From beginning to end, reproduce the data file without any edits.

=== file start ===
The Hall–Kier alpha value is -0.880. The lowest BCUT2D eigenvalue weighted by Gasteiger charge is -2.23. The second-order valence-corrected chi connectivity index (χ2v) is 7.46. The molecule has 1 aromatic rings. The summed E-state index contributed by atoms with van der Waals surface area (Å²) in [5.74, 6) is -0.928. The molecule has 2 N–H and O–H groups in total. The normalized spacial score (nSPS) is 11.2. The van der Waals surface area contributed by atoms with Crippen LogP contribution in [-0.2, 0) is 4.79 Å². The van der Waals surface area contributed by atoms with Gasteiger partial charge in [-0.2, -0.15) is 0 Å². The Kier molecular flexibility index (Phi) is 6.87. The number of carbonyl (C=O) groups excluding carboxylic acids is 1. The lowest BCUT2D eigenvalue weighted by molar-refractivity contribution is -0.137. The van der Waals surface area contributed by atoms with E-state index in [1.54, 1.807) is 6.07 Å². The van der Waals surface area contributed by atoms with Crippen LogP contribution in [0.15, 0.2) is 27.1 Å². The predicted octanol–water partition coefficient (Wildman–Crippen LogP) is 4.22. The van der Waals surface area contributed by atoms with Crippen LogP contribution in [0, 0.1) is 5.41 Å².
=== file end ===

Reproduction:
The Hall–Kier alpha value is -0.880. The lowest BCUT2D eigenvalue weighted by Gasteiger charge is -2.23. The second-order valence-corrected chi connectivity index (χ2v) is 7.46. The molecule has 1 aromatic rings. The summed E-state index contributed by atoms with van der Waals surface area (Å²) in [5.74, 6) is -0.928. The molecule has 2 N–H and O–H groups in total. The normalized spacial score (nSPS) is 11.2. The van der Waals surface area contributed by atoms with Crippen LogP contribution in [-0.2, 0) is 4.79 Å². The van der Waals surface area contributed by atoms with Gasteiger partial charge in [-0.2, -0.15) is 0 Å². The Kier molecular flexibility index (Phi) is 6.87. The number of carbonyl (C=O) groups excluding carboxylic acids is 1. The lowest BCUT2D eigenvalue weighted by molar-refractivity contribution is -0.137. The van der Waals surface area contributed by atoms with E-state index in [1.54, 1.807) is 6.07 Å². The van der Waals surface area contributed by atoms with Crippen LogP contribution in [0.15, 0.2) is 27.1 Å². The predicted octanol–water partition coefficient (Wildman–Crippen LogP) is 4.22. The van der Waals surface area contributed by atoms with Crippen LogP contribution in [0, 0.1) is 5.41 Å².